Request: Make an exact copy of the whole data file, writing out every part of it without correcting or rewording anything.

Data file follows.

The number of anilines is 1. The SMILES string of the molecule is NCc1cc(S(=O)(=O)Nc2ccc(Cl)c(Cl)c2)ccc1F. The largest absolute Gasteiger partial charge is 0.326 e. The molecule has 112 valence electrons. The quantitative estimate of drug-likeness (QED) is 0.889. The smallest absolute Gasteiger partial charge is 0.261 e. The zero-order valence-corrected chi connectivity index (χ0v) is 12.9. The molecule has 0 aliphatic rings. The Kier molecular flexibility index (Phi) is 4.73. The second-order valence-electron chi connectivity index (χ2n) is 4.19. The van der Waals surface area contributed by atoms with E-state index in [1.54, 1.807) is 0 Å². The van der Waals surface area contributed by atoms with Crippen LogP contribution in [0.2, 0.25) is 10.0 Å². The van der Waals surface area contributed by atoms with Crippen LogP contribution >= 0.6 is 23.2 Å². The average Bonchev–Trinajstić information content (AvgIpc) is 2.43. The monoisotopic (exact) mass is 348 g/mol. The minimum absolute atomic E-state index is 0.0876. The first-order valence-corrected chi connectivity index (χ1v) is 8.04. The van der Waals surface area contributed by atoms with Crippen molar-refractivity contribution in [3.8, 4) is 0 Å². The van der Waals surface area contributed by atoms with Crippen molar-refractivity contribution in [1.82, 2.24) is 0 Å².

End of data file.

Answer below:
The number of anilines is 1. The SMILES string of the molecule is NCc1cc(S(=O)(=O)Nc2ccc(Cl)c(Cl)c2)ccc1F. The largest absolute Gasteiger partial charge is 0.326 e. The molecule has 112 valence electrons. The quantitative estimate of drug-likeness (QED) is 0.889. The smallest absolute Gasteiger partial charge is 0.261 e. The zero-order valence-corrected chi connectivity index (χ0v) is 12.9. The molecule has 0 aliphatic rings. The Kier molecular flexibility index (Phi) is 4.73. The second-order valence-electron chi connectivity index (χ2n) is 4.19. The van der Waals surface area contributed by atoms with E-state index in [1.54, 1.807) is 0 Å². The van der Waals surface area contributed by atoms with Crippen LogP contribution in [0.2, 0.25) is 10.0 Å². The van der Waals surface area contributed by atoms with Crippen LogP contribution >= 0.6 is 23.2 Å². The average Bonchev–Trinajstić information content (AvgIpc) is 2.43. The monoisotopic (exact) mass is 348 g/mol. The minimum absolute atomic E-state index is 0.0876. The first-order valence-corrected chi connectivity index (χ1v) is 8.04. The van der Waals surface area contributed by atoms with Crippen molar-refractivity contribution in [3.8, 4) is 0 Å². The van der Waals surface area contributed by atoms with Crippen molar-refractivity contribution in [1.82, 2.24) is 0 Å².